"Caucasian Knot" shows that the Armenians' quest for independence has long history. In the late 1980s, as the population of the then Soviet Union was awakened to rediscover national roots, as well as cultural and religious heritage, so did Armenians of Nagorno Karabakh. By then, they had a history of quest for independence despite Soviet oppression. Significantly, since 1923, Nagorno Karabakh was a distinct Autonomous Region within Azerbaijan-a status that reflected the population's distinction. The Armenian population became restive due to severe discrimination by the governing Communist regime in Baku since the thaw of the early 1960s, including protests in the late 1960s demanding self-determination within the confines of the USSR.
In the late 1980s, the Armenians of Nagorno Karabakh were alarmed by the rise of Turkic militancy in Azerbaijan. The legacy of the 1918-1920 slaughter of Armenians by Turkish and Azerbaijani forces-especially the March 1920 destruction of Shushi, an Armenian cultural center that lost its Armenian population and character until recaptured in May 1992- was revived by pogroms in Baku and "ethnic cleansing" of Armenian population throughout the region since 1988. No less alarming was the Azerbaijani blockade aimed to starve the Armenian population into surrender and self-imposed exile. Hence, once the Armenians' quest for self-determination was rejected by the Soviet and subsequently Azerbaijani authorities, the Armenians of Nagorno Karabakh embarked on their quest for independence as the sole guarantor for their self-survival.
The Armenians of Nagorno Karabakh declared their independence and vowed to defend the Armenian character of their land. They then withstood a three-year long brutal war in which the vastly superior Azerbaijani forces strove to destroy them completely. Presently, the population of the Republic of Nagorno Karabakh is a mixture of the local population and Armenian refugees from parts of Nagorno-Karabakh still held by Azerbaijani forces, as well as ethnically cleansed Armenian communities in other parts of Azerbaijan, most notably Baku. They are trying to rebuild their country. A mere 150,000-200,000 people surrounded by a sea of hate with only a corridor to Armenia as a life-line of sustenance.
Therefore, we should recognize the determination of the Armenians of Nagorno Karabakh to preserve and revise their heritage and take control of their lives. In an era where the United States has stood up to the rights of endangered minorities to self-determination, stability, and betterment of life, we should not neglect the legitimate rights and aspirations of the Armenian people of Artsakh. They have already fought and sacrificed enormously in order to attain these rights. They deserve not only our congratulations, but our recognition and help, so that they can continue to grow and develop free of existential threats.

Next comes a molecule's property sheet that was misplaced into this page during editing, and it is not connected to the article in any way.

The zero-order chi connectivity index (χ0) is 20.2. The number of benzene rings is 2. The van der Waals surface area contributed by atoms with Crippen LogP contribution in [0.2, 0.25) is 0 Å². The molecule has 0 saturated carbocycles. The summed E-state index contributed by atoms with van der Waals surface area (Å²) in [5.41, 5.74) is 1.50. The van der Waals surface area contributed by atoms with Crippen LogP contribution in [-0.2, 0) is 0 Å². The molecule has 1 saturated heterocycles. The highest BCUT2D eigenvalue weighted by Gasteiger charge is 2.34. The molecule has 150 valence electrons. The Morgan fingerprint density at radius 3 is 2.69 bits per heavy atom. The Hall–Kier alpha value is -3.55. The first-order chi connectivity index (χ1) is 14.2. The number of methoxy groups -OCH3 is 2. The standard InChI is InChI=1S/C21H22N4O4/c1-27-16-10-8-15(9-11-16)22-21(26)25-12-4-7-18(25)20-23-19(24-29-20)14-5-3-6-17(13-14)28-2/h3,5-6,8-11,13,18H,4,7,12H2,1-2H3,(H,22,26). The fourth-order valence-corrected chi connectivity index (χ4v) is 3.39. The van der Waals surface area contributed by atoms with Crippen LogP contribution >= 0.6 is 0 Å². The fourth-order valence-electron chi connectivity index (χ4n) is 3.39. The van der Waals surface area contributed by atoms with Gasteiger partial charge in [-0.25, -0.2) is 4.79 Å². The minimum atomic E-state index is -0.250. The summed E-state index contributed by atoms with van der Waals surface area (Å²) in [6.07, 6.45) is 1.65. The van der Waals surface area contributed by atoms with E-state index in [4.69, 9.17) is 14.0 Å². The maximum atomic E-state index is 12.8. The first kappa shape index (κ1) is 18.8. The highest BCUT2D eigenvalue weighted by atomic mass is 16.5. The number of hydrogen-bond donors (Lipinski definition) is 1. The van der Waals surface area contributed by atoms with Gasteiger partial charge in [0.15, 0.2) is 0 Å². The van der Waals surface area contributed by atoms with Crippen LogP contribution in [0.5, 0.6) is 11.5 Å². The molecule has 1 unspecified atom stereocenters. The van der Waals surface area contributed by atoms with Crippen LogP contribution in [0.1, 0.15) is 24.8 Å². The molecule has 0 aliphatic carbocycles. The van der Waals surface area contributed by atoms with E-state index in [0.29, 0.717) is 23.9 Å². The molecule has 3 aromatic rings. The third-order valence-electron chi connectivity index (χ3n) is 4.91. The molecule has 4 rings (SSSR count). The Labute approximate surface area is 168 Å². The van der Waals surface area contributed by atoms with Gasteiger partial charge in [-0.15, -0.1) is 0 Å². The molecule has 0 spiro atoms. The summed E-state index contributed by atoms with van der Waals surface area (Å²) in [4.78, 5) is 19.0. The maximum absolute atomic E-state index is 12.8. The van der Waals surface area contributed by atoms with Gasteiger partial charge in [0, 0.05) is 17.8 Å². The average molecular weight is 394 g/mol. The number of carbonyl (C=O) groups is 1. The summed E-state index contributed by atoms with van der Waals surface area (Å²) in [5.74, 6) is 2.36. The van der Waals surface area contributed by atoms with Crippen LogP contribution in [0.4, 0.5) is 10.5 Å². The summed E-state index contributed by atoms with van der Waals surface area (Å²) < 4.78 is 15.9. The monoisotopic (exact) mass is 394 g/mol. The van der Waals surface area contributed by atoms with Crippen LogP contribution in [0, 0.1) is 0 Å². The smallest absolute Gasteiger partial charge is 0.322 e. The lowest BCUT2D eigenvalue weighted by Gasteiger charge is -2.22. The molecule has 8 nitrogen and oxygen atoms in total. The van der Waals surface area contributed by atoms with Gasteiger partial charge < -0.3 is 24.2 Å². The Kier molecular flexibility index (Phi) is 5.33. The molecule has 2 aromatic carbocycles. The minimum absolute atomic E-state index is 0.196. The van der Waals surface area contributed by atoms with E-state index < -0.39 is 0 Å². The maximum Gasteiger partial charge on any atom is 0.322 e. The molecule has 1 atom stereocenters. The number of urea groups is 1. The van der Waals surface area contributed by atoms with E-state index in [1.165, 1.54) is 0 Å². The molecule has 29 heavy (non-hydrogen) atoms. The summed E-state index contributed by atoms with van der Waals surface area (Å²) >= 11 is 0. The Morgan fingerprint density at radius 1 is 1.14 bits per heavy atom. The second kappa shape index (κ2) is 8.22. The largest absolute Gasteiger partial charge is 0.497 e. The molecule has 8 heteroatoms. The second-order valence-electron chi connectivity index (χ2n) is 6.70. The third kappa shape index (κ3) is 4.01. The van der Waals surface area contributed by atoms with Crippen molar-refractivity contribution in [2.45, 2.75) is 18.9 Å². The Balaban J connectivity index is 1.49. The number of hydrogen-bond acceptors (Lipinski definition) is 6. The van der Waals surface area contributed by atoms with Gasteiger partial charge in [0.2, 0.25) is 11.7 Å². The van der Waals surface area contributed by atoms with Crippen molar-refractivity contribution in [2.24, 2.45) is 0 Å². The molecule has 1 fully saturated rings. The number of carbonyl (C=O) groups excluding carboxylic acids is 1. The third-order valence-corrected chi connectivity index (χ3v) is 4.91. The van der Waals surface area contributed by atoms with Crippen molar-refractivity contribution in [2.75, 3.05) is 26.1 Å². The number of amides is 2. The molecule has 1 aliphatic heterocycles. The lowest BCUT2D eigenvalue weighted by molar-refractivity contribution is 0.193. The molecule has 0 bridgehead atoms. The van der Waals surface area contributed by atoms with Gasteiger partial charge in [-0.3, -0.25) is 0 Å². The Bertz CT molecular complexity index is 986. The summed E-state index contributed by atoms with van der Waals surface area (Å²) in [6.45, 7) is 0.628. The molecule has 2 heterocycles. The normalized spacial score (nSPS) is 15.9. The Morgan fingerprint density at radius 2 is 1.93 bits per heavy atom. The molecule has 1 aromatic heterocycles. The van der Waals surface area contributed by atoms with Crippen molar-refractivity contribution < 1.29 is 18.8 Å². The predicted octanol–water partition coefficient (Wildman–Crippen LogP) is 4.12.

5 of 5 people found the following review helpful
5.0 out of 5 stars Outstanding, scholarly accurate, the best work on Karabagh 9 Sep 1999
By A Customer - Published on Amazon.com
The "Caucasian Knot..." is undisputedly the most objective and thorough analysis of history and politics of one of the most significant parts of larger Armenian homeland-Artsakh-known today as Nagorno-Karabagh. This amazing work offers tremendous detail and insight and is a terrific effort by talented historians and political scientists. I found the book informative, colorful, and convincing. The Christian people of this tiny region, before they won independence in 1991, were in struggle for freedom with Azerbaijani Turks, (Azerbaijanis, Azeris, or Caucasian Tartars), the descendants of nomadic Moslem migrants from Central Asian steppes. Azerbaijani chauvinists, violent and racist as they are, denied political and cultural rights of Azerbaijan's Christian minorities and in 1987 spearheaded the policies of "ethnic cleansing," thus producing blueprints of violence lately put to work in the Balkans.
Not surprising, this book continues to enrage Azerbaijani nationalists, as it masterfully deconstructs their genocidal fantasies and exposes their goals: to grab the lands of their Christian as well as Persian-speaking neighbors, "expropriate" their cultural legacies, and then evict them from their own lands. As it is widely known, Azerbaijani pastoral tribesmen did not exist as a nation and even as a single ethnic group before 1920s, with their Soviet-crafted "statehood" being an unfortunate yet dangerous side-effect of the 19th century Caspian oil boom. Envious to the ancient cultures of the indigenous peoples of the Caucasus and Iran-Armenians, Georgians and Persians-and driven by a desire to justify their ever growing territorial ambitions, Azerbaijanis recently embarked on a project to enrich their thin historical record, either by manufacturing it from scratch or by producing bizarre tales and myths which, understandably, quickly become anecdotes in western scholarly circles.
However, there exist objective reasons for Azerbaijani historical revisionism. The book shows how young Azerbaijani nationalism replicates the path once walked by its ethnic kin, Turkish nationalism. In 1920s and 1930s the Turks tried to "prove" that all world languages derived from Turkish (it was the so-called "Sun Theory of Languages," a schizophrenically funny Kemalist project) and that the ancient Trojans and Hittites, for example, were all, in fact, "proto-Turks." In the similar fashion, Azerbaijanis, who treat Turkey as a model of their nation-building, try today to "prove" that all historical, cultural, and architectural monuments found on the territory of today's Azerbaijan were created not by the indigenous settled Christians or Zoroastrians of the Caspian, centuries ago before the first Turkic herdsman put his foot on the land of the Caucasus (together with his sheep), but by Azerbaijanis themselves.